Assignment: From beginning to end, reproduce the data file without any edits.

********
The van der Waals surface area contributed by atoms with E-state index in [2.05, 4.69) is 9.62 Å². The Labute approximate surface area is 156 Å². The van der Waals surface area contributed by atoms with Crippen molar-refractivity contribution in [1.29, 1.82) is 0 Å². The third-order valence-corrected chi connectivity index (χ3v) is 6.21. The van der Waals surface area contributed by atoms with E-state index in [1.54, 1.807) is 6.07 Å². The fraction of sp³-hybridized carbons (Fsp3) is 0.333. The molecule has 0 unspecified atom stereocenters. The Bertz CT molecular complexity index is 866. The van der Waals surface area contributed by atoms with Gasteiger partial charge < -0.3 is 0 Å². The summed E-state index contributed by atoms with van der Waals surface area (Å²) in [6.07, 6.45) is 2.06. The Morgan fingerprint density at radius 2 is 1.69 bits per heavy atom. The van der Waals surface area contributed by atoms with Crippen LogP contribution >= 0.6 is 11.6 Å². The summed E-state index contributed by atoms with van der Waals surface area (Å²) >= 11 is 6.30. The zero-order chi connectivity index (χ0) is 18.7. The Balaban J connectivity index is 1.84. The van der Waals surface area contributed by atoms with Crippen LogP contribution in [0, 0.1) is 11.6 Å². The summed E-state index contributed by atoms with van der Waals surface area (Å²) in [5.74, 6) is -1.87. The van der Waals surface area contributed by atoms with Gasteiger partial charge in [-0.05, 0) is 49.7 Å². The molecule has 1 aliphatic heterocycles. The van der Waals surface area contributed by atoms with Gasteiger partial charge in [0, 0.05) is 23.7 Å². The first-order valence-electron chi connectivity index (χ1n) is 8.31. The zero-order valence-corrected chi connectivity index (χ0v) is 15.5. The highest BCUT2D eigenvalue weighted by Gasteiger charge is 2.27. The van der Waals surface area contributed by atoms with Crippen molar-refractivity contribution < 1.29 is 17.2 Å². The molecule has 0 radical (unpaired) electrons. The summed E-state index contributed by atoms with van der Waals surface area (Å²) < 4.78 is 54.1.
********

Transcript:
The van der Waals surface area contributed by atoms with E-state index in [2.05, 4.69) is 9.62 Å². The Labute approximate surface area is 156 Å². The van der Waals surface area contributed by atoms with Crippen molar-refractivity contribution in [1.29, 1.82) is 0 Å². The third-order valence-corrected chi connectivity index (χ3v) is 6.21. The van der Waals surface area contributed by atoms with E-state index in [1.54, 1.807) is 6.07 Å². The fraction of sp³-hybridized carbons (Fsp3) is 0.333. The molecule has 0 unspecified atom stereocenters. The Bertz CT molecular complexity index is 866. The van der Waals surface area contributed by atoms with Gasteiger partial charge < -0.3 is 0 Å². The summed E-state index contributed by atoms with van der Waals surface area (Å²) in [6.07, 6.45) is 2.06. The Morgan fingerprint density at radius 2 is 1.69 bits per heavy atom. The van der Waals surface area contributed by atoms with Crippen LogP contribution >= 0.6 is 11.6 Å². The summed E-state index contributed by atoms with van der Waals surface area (Å²) >= 11 is 6.30. The zero-order chi connectivity index (χ0) is 18.7. The Balaban J connectivity index is 1.84. The van der Waals surface area contributed by atoms with Crippen LogP contribution in [0, 0.1) is 11.6 Å². The summed E-state index contributed by atoms with van der Waals surface area (Å²) in [5.74, 6) is -1.87. The van der Waals surface area contributed by atoms with Gasteiger partial charge in [-0.05, 0) is 49.7 Å². The molecule has 1 aliphatic heterocycles. The van der Waals surface area contributed by atoms with Gasteiger partial charge in [0, 0.05) is 23.7 Å². The first-order valence-electron chi connectivity index (χ1n) is 8.31. The zero-order valence-corrected chi connectivity index (χ0v) is 15.5. The highest BCUT2D eigenvalue weighted by Gasteiger charge is 2.27. The van der Waals surface area contributed by atoms with Crippen molar-refractivity contribution < 1.29 is 17.2 Å². The molecule has 0 radical (unpaired) electrons. The summed E-state index contributed by atoms with van der Waals surface area (Å²) < 4.78 is 54.1.